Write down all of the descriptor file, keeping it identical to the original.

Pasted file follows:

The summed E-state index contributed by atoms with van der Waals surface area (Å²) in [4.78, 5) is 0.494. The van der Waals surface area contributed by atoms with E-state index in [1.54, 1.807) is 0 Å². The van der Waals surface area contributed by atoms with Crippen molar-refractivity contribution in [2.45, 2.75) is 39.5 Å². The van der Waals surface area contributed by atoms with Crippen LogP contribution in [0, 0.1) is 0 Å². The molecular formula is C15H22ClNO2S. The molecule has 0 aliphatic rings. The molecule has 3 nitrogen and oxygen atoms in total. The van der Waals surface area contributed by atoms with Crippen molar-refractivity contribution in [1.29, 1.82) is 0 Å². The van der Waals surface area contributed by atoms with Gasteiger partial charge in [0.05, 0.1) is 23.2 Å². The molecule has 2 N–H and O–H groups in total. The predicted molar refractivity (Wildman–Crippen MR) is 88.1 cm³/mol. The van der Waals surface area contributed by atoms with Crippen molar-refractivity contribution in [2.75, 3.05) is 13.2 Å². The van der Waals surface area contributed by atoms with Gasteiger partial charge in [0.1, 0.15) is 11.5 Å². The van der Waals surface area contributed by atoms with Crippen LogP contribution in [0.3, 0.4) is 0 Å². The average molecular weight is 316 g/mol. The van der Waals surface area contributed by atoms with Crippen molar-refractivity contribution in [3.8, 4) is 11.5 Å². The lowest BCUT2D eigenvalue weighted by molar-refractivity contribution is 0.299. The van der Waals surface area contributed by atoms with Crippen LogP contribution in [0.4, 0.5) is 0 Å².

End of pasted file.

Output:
The summed E-state index contributed by atoms with van der Waals surface area (Å²) in [4.78, 5) is 0.494. The van der Waals surface area contributed by atoms with E-state index in [1.54, 1.807) is 0 Å². The van der Waals surface area contributed by atoms with Crippen molar-refractivity contribution in [2.45, 2.75) is 39.5 Å². The van der Waals surface area contributed by atoms with Crippen LogP contribution in [0, 0.1) is 0 Å². The molecular formula is C15H22ClNO2S. The molecule has 0 aliphatic rings. The molecule has 3 nitrogen and oxygen atoms in total. The van der Waals surface area contributed by atoms with Crippen molar-refractivity contribution in [1.29, 1.82) is 0 Å². The van der Waals surface area contributed by atoms with Gasteiger partial charge in [0.05, 0.1) is 23.2 Å². The molecule has 2 N–H and O–H groups in total. The predicted molar refractivity (Wildman–Crippen MR) is 88.1 cm³/mol. The van der Waals surface area contributed by atoms with Crippen molar-refractivity contribution in [2.75, 3.05) is 13.2 Å². The van der Waals surface area contributed by atoms with Gasteiger partial charge in [0.1, 0.15) is 11.5 Å². The van der Waals surface area contributed by atoms with Crippen LogP contribution in [0.3, 0.4) is 0 Å². The average molecular weight is 316 g/mol. The van der Waals surface area contributed by atoms with Crippen molar-refractivity contribution in [3.8, 4) is 11.5 Å². The lowest BCUT2D eigenvalue weighted by molar-refractivity contribution is 0.299. The van der Waals surface area contributed by atoms with Crippen LogP contribution in [0.4, 0.5) is 0 Å².